Recovering from Trauma

You might wonder: So, what is the recovery process like? How long will it take? What will I feel like throughout the process? The answer is: Recovering is not easy. Recovery is often a life-long process. The duration and efficacy of recovery often depends on the nature of the incident, your experiences and understanding of the world pre-incident, your preparation for such an incident, and the support you received in the minutes, hours, days, weeks and months thereafter.

But, your recovery does not only depend on these external factors. It also requires self-understanding. This means not only knowing yourself but taking the time to become better acquainted with yourself and how you respond to the incident, to your support network, to treatment, and to your body and mind. As for the latter, this is something that no one can easily predict. Your body and mind will respond in ways the human body and mind were biologically programmed to respond kazillions of years ago for survival. So, understanding your own response to trauma will require patience, compassion and a sincere commitment to healing.

Don't give up now. You survived a major incident. You can survive trauma too.Overcoming the effects of trauma will likely be the most difficult, arduous challenge you've ever faced. Yes, EVER. People might think living and working in the field is tough. You might think the tough part was enduring the traumatic event. But, from the perspective of survivors, the most difficult part is often the recovery. Sometimes, you will feel crazy, frustrated, exhausted, depressed, and even ready to give up - whether on treatment or on life itself. You are not alone! You are not alone! We are here too! We are healing too!

So, don't give up now. You survived a major incident. You can survive trauma too.

To move toward recovery and help re-claim yourself and your life, the following is suggested:


We know. It sounds scary. It may even sound stigmatizing to you. But, you're the only one stigmatizing yourself if you aren't seeking help. You're categorizing yourself if you are not recognizing that seeking help is the healthiest first step in your recovery. As we found, most people value this step and admire us for taking care of ourselves. So, see a qualified therapist or psychiatrist, who can assess how the trauma has affected you and what you can do, together, to overcome it. Therapy is not a sign of weakness. Not taking steps toward your recovery is.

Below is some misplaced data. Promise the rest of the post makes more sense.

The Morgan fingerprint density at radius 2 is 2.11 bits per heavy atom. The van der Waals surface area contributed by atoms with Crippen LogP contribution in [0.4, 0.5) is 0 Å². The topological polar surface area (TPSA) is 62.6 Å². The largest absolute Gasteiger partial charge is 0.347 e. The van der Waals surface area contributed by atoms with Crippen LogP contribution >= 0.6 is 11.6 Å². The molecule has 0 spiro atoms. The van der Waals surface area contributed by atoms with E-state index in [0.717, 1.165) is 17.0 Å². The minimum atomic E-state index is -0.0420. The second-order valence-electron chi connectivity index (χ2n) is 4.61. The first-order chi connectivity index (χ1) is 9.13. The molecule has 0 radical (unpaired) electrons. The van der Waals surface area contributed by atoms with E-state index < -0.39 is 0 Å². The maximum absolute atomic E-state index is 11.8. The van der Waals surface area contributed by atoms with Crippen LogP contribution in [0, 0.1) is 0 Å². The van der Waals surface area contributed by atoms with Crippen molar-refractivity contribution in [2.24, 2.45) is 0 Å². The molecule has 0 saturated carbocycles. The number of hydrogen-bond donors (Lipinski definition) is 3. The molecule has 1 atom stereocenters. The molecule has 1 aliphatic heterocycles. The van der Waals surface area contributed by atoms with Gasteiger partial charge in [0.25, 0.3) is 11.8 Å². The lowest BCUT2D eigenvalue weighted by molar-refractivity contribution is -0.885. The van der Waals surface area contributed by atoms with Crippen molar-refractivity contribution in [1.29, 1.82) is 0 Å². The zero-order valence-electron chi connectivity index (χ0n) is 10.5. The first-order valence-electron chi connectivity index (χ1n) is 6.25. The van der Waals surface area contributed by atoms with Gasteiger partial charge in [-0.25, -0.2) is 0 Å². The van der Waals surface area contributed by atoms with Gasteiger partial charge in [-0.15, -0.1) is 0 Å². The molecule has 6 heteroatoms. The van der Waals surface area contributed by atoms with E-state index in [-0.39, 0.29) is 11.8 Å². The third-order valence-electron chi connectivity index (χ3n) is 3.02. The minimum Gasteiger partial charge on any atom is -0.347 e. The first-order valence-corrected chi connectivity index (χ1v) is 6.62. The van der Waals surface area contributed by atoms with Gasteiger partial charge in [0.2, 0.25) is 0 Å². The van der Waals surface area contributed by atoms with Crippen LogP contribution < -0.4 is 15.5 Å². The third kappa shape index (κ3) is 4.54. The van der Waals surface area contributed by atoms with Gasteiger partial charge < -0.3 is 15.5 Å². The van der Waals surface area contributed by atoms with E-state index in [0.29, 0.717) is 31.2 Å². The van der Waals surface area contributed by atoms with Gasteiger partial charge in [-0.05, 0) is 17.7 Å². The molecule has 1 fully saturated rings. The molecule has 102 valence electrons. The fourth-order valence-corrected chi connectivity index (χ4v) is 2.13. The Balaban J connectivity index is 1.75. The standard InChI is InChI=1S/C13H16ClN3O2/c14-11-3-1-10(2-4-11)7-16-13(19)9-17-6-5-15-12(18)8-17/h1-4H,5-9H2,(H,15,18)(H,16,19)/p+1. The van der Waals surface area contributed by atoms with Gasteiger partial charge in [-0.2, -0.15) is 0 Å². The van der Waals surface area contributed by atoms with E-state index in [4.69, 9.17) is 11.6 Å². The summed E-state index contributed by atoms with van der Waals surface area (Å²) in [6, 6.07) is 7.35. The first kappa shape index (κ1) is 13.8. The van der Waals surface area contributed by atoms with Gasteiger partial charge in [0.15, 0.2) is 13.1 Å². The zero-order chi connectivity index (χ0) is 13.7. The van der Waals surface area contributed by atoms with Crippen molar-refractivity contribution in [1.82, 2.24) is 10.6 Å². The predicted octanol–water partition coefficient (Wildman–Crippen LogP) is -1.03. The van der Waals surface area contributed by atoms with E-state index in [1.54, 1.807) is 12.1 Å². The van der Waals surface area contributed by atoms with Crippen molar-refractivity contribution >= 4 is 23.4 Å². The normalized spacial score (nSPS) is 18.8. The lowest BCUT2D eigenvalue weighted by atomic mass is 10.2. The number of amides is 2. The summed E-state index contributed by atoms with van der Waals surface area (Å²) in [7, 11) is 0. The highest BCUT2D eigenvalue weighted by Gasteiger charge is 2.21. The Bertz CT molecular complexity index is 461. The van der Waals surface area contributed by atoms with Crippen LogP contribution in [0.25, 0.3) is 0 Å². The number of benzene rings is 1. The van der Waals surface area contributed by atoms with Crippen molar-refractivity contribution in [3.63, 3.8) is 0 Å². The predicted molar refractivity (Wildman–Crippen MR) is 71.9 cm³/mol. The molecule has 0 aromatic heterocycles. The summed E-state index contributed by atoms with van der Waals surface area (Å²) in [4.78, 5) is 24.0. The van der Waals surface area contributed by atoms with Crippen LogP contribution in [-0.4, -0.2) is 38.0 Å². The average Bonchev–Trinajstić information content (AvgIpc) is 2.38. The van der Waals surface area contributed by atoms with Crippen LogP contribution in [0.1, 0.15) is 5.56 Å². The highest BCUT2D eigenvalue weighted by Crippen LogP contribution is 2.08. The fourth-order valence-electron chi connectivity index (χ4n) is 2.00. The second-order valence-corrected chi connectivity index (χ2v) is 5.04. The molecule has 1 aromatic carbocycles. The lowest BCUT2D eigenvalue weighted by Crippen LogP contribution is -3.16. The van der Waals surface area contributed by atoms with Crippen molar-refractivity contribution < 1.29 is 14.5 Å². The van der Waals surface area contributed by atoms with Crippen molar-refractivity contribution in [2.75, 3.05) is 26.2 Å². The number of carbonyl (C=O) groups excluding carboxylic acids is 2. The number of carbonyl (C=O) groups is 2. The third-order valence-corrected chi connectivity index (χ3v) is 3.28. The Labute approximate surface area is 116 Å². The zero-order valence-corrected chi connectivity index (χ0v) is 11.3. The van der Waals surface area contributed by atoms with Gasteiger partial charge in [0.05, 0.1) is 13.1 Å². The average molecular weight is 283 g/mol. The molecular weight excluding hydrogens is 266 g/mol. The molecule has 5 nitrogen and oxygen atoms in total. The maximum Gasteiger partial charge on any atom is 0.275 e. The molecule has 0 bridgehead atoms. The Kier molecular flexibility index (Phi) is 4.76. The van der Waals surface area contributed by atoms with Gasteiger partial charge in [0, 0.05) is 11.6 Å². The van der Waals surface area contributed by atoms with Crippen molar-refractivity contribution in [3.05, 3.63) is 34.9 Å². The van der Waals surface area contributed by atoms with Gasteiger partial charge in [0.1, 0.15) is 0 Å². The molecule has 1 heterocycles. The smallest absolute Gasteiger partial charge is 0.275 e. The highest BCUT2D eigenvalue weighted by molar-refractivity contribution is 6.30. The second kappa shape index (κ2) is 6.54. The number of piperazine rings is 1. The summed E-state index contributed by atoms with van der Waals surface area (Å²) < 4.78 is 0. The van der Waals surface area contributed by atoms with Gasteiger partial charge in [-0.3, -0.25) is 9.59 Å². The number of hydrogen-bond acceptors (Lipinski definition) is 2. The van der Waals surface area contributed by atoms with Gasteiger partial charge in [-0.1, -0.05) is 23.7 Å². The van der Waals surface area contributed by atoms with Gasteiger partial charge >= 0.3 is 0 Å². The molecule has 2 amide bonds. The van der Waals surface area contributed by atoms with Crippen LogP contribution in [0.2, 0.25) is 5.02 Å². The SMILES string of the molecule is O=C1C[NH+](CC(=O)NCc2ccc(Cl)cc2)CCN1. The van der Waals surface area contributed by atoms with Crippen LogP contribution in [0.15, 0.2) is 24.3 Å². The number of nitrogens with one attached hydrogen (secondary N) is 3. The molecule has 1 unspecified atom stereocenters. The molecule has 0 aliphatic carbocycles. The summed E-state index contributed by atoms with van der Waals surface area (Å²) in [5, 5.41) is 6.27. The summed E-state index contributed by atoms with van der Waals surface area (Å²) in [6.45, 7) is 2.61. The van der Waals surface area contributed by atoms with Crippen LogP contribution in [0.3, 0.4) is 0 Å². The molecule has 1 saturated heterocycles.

Step out of the deep field, away from the location of the incident, and give yourself some much-needed rest and relaxation surrounded by those you love and who love and care about you. Breathe. Engage in activities you enjoy - whatever they may be (practice yoga, meditate, run, swim, hike, cycle, play other sports, read, write, paint, play a musical instrument, sing, act, learn a new language, discover something new, whatever helps you to feel energized and renewed, just do it!).


This does not necessarily mean that you should return to the deep field or return to your previous job. Not at all. Only you will know what is going on deep within your body and mind. Listen to yourself! Listen to your gut! Do what is right for no one but YOU. If you feel and know that you are prepared to return to your usual job, that is perfectly fine. Understand the risks of re-traumatization and prioritize your health and well-being. But, if that feels right, do as YOU need to do. For many of us, however, returning to the same function and location as the incident triggered and re-triggered us into a mess. So, we opted to start anew elsewhere. This may be the best move for you. Choose what is best for YOU, your health and your well-being. Either way, determine with a mental health practitioner if your therapy needs to be continued. It may need to be continued for a few years.